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Individual Drug Counseling
The most common type of psychosocial treatment in opioid agonist maintenance is individual drug counseling. Counselors are typically persons at the masters level or below who deliver a behaviorally focused treatment aimed to identify specific prob-lems, help the patient access services that may not be provided in the clinic (e.g., medical, psychiatric, legal, family/social), stop substance use and improve overall adjustment. Functions that counselors perform include monitoring methadone and LAAM doses and requesting changes when needed, reviewing urine test results, responding to requests for take-homes doses, assisting with family problems, responding to crises, writing letters for court or social welfare agencies, recommending inpatient treat-ment when necessary, and providing support and encouragement for a drug-free lifestyle
Counseling usually addresses both opioid and nonopioid use. Although nicotine (tobacco) use is not always included, the increased emphasis on adverse health effects of smoking has re-sulted in more attention to stop smoking at all levels, including drug counseling. Counselors and patients typically have weekly, 30- to 60-minute sessions during the first weeks or months of treatment with reductions in frequency to biweekly or monthly depending on progress. The frequency of counseling can vary widely depending on the severity of the patient’s problems, clinic requirements and counselor workload.
The importance of regular counseling was clearly demon-strated in a study by McLellan and coworkers (1993) in which patients were randomly assigned to minimal counseling (one 5- to 10-minute session per month), standard counseling (one 45-minute session per week), or enhanced counseling (standard plus on-site referral to psychiatric, medical and family/social services). Results showed a dose–response relationship with the minimal condition doing significantly worse than standard, and enhanced counseling doing the best overall; however, about 30% of patients did well in the minimal counseling condition. This study clearly demonstrated the positive benefits achieved by drug counseling and showed that, for most patients, counseling is necessary to bring out the maximum benefits from agonist maintenance.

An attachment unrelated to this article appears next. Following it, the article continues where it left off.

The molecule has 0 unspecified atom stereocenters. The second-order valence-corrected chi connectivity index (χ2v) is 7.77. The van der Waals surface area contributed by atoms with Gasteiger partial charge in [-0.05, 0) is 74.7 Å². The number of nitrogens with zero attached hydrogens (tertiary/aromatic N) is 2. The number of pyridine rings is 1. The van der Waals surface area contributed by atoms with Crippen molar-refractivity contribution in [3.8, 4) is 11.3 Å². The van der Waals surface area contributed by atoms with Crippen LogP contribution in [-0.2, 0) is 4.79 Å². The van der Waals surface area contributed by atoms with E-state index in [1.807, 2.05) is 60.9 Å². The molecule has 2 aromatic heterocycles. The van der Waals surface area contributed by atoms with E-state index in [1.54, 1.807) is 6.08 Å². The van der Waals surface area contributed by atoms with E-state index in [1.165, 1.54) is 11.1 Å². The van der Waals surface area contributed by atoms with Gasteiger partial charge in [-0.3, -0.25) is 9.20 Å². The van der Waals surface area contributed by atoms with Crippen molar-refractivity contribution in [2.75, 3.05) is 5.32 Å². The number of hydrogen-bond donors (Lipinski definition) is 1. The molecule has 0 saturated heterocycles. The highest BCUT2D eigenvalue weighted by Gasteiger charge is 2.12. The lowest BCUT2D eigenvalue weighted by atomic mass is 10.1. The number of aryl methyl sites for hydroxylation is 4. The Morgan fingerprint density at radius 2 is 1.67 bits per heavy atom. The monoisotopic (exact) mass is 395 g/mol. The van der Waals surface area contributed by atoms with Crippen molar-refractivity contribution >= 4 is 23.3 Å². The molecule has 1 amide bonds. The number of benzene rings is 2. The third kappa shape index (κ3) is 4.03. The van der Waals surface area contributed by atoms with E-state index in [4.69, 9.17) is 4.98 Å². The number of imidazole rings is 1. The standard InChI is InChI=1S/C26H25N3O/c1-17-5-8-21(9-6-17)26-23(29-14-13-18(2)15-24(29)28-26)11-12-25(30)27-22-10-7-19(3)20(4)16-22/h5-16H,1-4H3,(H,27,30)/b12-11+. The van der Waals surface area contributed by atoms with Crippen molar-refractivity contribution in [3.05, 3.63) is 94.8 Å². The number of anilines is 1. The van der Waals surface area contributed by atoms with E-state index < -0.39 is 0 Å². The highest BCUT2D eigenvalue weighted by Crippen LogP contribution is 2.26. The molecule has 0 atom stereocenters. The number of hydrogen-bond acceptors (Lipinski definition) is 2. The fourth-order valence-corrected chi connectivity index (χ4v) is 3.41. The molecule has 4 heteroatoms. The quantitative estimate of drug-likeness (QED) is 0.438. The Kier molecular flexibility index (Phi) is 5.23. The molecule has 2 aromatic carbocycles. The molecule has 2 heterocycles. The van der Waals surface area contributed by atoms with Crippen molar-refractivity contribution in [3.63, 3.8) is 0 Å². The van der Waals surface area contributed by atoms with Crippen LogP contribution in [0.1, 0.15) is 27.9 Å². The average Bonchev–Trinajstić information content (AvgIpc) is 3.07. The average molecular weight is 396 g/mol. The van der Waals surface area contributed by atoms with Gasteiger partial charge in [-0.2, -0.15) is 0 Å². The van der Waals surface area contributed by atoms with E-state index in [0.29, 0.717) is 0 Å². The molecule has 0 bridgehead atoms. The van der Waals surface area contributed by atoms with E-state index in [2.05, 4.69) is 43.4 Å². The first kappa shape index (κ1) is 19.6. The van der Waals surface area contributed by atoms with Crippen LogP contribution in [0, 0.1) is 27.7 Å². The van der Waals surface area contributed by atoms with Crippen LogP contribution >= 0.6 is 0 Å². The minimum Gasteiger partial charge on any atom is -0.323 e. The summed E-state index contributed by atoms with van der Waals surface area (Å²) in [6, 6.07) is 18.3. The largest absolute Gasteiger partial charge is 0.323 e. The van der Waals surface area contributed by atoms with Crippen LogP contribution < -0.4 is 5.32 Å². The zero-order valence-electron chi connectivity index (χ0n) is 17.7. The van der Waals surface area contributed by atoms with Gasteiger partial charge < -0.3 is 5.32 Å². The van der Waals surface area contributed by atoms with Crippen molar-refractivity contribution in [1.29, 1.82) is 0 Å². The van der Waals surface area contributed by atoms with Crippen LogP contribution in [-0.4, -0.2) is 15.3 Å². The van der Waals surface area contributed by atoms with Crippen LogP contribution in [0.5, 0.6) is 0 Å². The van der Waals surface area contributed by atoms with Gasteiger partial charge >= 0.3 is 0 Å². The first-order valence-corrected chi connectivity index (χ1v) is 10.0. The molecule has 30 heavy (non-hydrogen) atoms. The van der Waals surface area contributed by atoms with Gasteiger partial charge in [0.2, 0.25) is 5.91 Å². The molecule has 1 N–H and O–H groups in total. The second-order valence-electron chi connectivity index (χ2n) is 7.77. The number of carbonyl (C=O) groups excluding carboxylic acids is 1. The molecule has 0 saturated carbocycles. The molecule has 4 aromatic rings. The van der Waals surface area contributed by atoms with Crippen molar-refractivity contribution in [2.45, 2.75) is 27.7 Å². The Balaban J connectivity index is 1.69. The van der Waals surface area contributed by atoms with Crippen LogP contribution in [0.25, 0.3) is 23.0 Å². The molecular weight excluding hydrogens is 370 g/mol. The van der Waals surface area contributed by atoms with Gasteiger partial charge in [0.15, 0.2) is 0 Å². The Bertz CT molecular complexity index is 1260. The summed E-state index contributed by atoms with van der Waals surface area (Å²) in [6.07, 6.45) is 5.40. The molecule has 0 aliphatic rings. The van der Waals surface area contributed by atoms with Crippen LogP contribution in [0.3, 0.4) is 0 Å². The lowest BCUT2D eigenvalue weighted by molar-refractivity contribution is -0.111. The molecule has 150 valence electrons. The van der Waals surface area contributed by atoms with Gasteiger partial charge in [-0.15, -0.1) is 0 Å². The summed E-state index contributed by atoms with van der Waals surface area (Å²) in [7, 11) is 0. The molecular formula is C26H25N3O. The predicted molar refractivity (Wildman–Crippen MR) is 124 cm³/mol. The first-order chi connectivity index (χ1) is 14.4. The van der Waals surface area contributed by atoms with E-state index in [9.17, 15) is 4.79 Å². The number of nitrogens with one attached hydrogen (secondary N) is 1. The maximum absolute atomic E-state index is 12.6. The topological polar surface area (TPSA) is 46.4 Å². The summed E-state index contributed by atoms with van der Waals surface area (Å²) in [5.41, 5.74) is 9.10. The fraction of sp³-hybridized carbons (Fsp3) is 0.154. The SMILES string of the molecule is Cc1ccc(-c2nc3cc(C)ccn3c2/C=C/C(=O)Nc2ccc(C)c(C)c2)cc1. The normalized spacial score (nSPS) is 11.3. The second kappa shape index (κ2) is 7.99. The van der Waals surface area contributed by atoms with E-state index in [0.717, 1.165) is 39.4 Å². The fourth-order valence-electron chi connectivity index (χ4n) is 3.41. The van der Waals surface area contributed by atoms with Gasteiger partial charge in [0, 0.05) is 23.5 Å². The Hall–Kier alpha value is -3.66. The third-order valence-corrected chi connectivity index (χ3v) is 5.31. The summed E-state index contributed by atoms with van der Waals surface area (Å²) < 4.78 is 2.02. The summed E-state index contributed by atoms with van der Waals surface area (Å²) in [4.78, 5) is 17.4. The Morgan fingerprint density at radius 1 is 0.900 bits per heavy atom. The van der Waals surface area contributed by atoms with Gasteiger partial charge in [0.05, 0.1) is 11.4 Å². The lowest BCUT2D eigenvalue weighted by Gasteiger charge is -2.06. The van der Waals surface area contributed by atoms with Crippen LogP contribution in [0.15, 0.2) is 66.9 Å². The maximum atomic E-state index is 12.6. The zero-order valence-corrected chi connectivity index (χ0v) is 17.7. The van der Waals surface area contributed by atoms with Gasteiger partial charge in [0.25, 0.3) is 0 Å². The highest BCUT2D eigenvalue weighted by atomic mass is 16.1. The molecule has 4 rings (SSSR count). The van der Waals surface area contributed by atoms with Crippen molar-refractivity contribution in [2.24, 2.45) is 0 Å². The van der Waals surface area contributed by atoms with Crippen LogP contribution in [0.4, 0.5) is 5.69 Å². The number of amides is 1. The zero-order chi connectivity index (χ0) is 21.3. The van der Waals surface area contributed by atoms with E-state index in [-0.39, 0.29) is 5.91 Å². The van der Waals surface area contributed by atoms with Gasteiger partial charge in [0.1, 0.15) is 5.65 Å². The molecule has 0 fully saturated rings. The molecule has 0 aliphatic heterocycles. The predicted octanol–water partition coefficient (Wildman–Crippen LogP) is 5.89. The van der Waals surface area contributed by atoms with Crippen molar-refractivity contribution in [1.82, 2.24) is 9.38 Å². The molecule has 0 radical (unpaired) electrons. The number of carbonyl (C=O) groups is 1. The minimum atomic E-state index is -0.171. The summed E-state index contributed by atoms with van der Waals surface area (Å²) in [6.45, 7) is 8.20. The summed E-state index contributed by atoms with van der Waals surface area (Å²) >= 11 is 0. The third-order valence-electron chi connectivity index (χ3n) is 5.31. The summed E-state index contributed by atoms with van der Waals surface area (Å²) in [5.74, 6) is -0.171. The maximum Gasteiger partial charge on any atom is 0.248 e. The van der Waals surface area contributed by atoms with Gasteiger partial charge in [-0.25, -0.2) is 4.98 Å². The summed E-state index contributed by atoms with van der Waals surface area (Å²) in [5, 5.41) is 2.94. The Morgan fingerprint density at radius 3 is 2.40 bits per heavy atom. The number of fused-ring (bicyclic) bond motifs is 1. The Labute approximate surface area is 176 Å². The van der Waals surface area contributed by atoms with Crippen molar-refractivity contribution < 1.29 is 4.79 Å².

Though most counseling is individual, some programs use group therapy exclusively and others do not use it at all. Most agonist programs that use groups have them only for patients with focal problems such as HIV disease, PTSD, homelessness, or loss of close personal relationships. Many programs encourage patients to participate in self-help groups, but ask them to select a group that accepts persons who are on agonist maintenance treat-ment. Some programs have self-help groups that meet on site. Counselors, like psychotherapists, can vary widely in the results they achieve. This variability seems more related to the ability to form a positive, helping relationship than to specific techniques.
Contingency management techniques are always included in drug counseling, if only to fulfill regulations about requiring progress in treatment as a condition of providing take-home doses; studies have shown that such contingencies can be helpful. For ex-ample, an opportunity to receive take-home medications in return for drug-free urine tests is a powerful and practical motivator for many patients. More flexibility in dispensing take-home doses as contingencies for positive behaviors could be an additionally useful result of the regulatory reforms that were described earlier. Another contingency that is easily applicable and which some programs have used with positive results is requiring a negative alcohol breath test prior to dispensing the daily dose of methadone or LAAM.
Though counseling and other services are effective en-hancements of agonist treatment, compliance is often an issue and clinics vary in the way they respond to this problem. Some remind patients of appointments, others do not permit patients to be medicated unless they keep appointments, and others suspend patients who miss appointments. For noncompliant patients, a powerful contingency is requiring certain behaviors for patients to remain on the program, a procedure that is often formalized in a “treatment contract”. Here, the patient is given the option of stopping heroin and other drug use, keeping regular counseling appointments, looking for work, or correcting other behaviors that need improvement as a condition for remaining in treatment. Patients who fail are administratively detoxified, suspended for months to years, and referred to another program, although the referrals are not always successful. The long-term effects of this form of contingency management have not been well studied.
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